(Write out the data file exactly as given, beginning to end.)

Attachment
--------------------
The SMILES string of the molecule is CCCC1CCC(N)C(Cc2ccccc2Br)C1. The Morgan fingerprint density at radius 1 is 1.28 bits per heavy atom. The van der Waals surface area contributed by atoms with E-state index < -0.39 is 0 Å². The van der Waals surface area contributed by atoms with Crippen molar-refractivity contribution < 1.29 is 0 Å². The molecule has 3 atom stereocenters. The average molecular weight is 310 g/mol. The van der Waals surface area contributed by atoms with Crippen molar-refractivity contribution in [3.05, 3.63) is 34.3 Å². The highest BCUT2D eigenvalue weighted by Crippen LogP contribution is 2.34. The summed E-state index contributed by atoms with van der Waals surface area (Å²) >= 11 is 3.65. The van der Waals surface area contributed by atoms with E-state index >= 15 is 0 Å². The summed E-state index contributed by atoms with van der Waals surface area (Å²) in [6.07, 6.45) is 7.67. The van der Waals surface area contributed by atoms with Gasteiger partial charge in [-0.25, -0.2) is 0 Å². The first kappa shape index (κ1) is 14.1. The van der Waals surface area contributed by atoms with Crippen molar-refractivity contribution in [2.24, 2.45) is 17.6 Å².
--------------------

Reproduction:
The SMILES string of the molecule is CCCC1CCC(N)C(Cc2ccccc2Br)C1. The Morgan fingerprint density at radius 1 is 1.28 bits per heavy atom. The van der Waals surface area contributed by atoms with E-state index < -0.39 is 0 Å². The van der Waals surface area contributed by atoms with Crippen molar-refractivity contribution < 1.29 is 0 Å². The molecule has 3 atom stereocenters. The average molecular weight is 310 g/mol. The van der Waals surface area contributed by atoms with Crippen molar-refractivity contribution in [3.05, 3.63) is 34.3 Å². The highest BCUT2D eigenvalue weighted by Crippen LogP contribution is 2.34. The summed E-state index contributed by atoms with van der Waals surface area (Å²) >= 11 is 3.65. The van der Waals surface area contributed by atoms with E-state index >= 15 is 0 Å². The summed E-state index contributed by atoms with van der Waals surface area (Å²) in [6.07, 6.45) is 7.67. The van der Waals surface area contributed by atoms with Gasteiger partial charge in [-0.25, -0.2) is 0 Å². The first kappa shape index (κ1) is 14.1. The van der Waals surface area contributed by atoms with Crippen molar-refractivity contribution in [2.24, 2.45) is 17.6 Å².